Is it OK to have expectations in a relationship?
We all have expectations of our partner whether we admit it or not. Acknowledging our expectations to ourselves and our partner means risking difficult conversations and even conflict. It means identifying and communicating our boundaries. This isn’t everyone’s strong point, so many people will avoid confronting their own expectations until things become unbearable, at which point they may suddenly leave the relationship.
Other people haven’t yet discovered that expectations are a normal and necessary part of relationships, so they twist themselves in knots trying to not expect anything. It’s as though having expectations is some kind of failure of character.
Still other people have extraordinary and unrealistic expectations that are bound to eventually make trouble in the relationship. These kinds of expectations are often unconscious, unexamined, and unarticulated, though I’ve worked with some individuals who demonstrably believe themselves to be entitled to their unrealistic and unfair expectations of their partner. In these cases it can be useful to explore where these expectations came from and to re-assess their legitimacy.
It’s helpful to get clear on what your expectations of your partner are, and to name them explicitly. Then you can assess them and decide which ones to discard and which to stand by. Which of your expectations are reasonable? Which are unreasonable? Which are downright ridiculous? (It’s OK to have a laugh at yourself!). Which are negotiable? Which are non-negotiable? Again, having no expectations (like having no boundaries) isn’t really an option in a healthy, vital, reciprocally satisfying relationship.
Ultimately everyone has to determine for themselves which of their expectations (and their partner’s) are reasonable or unreasonable, but I do have some ideas on the topic to share –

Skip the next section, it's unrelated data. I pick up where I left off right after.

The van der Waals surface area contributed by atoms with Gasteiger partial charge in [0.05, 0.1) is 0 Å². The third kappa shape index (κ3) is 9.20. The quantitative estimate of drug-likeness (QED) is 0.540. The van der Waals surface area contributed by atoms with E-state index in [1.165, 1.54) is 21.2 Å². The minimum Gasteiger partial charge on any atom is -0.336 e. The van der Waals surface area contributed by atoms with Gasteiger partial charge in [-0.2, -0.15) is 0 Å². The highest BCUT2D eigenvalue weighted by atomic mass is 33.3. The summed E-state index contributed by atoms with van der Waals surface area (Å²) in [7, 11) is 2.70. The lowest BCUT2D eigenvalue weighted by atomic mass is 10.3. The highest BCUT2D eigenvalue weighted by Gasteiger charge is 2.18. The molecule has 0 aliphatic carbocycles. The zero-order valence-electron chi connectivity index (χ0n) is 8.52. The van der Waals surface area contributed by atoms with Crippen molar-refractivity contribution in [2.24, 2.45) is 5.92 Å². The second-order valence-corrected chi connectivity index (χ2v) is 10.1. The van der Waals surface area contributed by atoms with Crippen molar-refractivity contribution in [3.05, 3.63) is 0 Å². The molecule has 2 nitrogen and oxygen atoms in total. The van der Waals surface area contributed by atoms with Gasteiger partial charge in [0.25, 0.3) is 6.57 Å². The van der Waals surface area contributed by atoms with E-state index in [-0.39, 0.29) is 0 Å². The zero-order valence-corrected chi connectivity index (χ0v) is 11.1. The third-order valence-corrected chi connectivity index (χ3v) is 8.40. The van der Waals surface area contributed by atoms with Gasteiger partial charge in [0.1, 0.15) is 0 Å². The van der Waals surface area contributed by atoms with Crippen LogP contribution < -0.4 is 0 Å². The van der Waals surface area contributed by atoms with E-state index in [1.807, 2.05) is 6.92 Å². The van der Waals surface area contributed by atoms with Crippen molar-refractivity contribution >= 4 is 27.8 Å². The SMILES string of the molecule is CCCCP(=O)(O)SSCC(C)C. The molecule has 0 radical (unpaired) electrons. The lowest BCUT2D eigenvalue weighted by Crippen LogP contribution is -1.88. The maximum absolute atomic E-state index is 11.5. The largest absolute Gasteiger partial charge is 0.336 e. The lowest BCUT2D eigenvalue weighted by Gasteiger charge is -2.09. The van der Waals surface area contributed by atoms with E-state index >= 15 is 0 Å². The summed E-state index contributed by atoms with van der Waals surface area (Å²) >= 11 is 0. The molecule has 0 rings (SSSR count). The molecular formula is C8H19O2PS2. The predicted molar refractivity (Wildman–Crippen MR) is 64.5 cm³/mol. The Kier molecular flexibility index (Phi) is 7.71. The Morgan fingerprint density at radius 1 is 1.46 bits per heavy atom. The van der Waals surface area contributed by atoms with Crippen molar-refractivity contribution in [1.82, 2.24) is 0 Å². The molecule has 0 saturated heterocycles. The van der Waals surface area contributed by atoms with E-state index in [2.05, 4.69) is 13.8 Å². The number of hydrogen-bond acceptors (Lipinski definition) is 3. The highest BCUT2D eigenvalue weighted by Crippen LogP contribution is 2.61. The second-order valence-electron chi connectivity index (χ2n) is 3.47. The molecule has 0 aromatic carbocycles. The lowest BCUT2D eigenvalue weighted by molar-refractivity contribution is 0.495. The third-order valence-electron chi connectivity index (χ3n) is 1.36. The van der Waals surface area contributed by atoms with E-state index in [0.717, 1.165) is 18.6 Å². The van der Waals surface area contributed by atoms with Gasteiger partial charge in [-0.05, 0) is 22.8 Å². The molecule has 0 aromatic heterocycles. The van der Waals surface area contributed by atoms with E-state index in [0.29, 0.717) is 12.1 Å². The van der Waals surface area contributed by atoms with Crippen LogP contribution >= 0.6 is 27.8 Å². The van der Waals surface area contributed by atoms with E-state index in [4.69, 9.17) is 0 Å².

What are reasonable expectations in a relationship?
Some examples of expectations that fall into the category of reasonable –
- I expect my partner to tell me the truth about their feelings and intentions.
- I expect my partner to do what they say they will do, or offer an explanation when they are unable to follow through on their commitments.
- I expect my partner to apologize and genuinely feel sorry when they mis-step and hurt me.
- I expect my partner to reveal enough of their inner world to me that I can feel emotionally intimate with them.
- I expect my partner to be able to hear my perspectives even when they differ from their own.
What are unreasonable expectations?
Some examples of expectations that fall into the category of unreasonable –
- I expect my partner to read my mind or know more about my inner world than I can articulate.
- I expect my partner to reveal everything about their inner world all the time.
- I expect my partner to get all their needs met by me and to meet all my needs.
- I expect my partner to always match my level of either emotionality or rationality.
- I expect my partner to see the world pretty much exactly as I do.
The question isn’t whether you have expectations of your partner (you do, even if you don’t recognize it), it’s whether you are conscious of these expectations and willing to articulate them clearly. Also, you don’t have to immediately affirm or discard your expectations. Start by recognizing them. Name them. Live with them for a while and continue to examine them in the context of your relationship, then decide which ones you need to hold on to and which ones you want to let go of; just be honest with yourself about the difference.
To learn more about managing expectations in relationships, read my book The Re-Connection Handbook for Couples.
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